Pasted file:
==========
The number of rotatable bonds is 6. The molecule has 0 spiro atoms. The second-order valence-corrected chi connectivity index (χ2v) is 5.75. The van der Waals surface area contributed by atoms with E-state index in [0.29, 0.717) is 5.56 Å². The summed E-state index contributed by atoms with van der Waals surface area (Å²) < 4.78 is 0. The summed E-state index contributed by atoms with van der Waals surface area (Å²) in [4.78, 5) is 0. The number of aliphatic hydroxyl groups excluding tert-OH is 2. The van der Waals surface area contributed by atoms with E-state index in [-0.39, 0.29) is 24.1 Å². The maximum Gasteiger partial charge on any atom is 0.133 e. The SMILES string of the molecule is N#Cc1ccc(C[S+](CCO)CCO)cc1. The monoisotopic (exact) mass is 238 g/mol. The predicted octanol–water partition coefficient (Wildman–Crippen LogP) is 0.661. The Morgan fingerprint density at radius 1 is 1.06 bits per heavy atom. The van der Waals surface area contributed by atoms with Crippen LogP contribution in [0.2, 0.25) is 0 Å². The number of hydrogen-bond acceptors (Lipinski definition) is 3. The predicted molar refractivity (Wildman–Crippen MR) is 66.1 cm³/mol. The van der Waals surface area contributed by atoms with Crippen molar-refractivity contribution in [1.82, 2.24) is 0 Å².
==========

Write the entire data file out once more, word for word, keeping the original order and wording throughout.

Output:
The number of rotatable bonds is 6. The molecule has 0 spiro atoms. The second-order valence-corrected chi connectivity index (χ2v) is 5.75. The van der Waals surface area contributed by atoms with E-state index in [0.29, 0.717) is 5.56 Å². The summed E-state index contributed by atoms with van der Waals surface area (Å²) < 4.78 is 0. The summed E-state index contributed by atoms with van der Waals surface area (Å²) in [4.78, 5) is 0. The number of aliphatic hydroxyl groups excluding tert-OH is 2. The van der Waals surface area contributed by atoms with E-state index in [-0.39, 0.29) is 24.1 Å². The maximum Gasteiger partial charge on any atom is 0.133 e. The SMILES string of the molecule is N#Cc1ccc(C[S+](CCO)CCO)cc1. The monoisotopic (exact) mass is 238 g/mol. The predicted octanol–water partition coefficient (Wildman–Crippen LogP) is 0.661. The Morgan fingerprint density at radius 1 is 1.06 bits per heavy atom. The van der Waals surface area contributed by atoms with Crippen LogP contribution in [0.2, 0.25) is 0 Å². The number of hydrogen-bond acceptors (Lipinski definition) is 3. The predicted molar refractivity (Wildman–Crippen MR) is 66.1 cm³/mol. The van der Waals surface area contributed by atoms with Crippen molar-refractivity contribution in [1.82, 2.24) is 0 Å².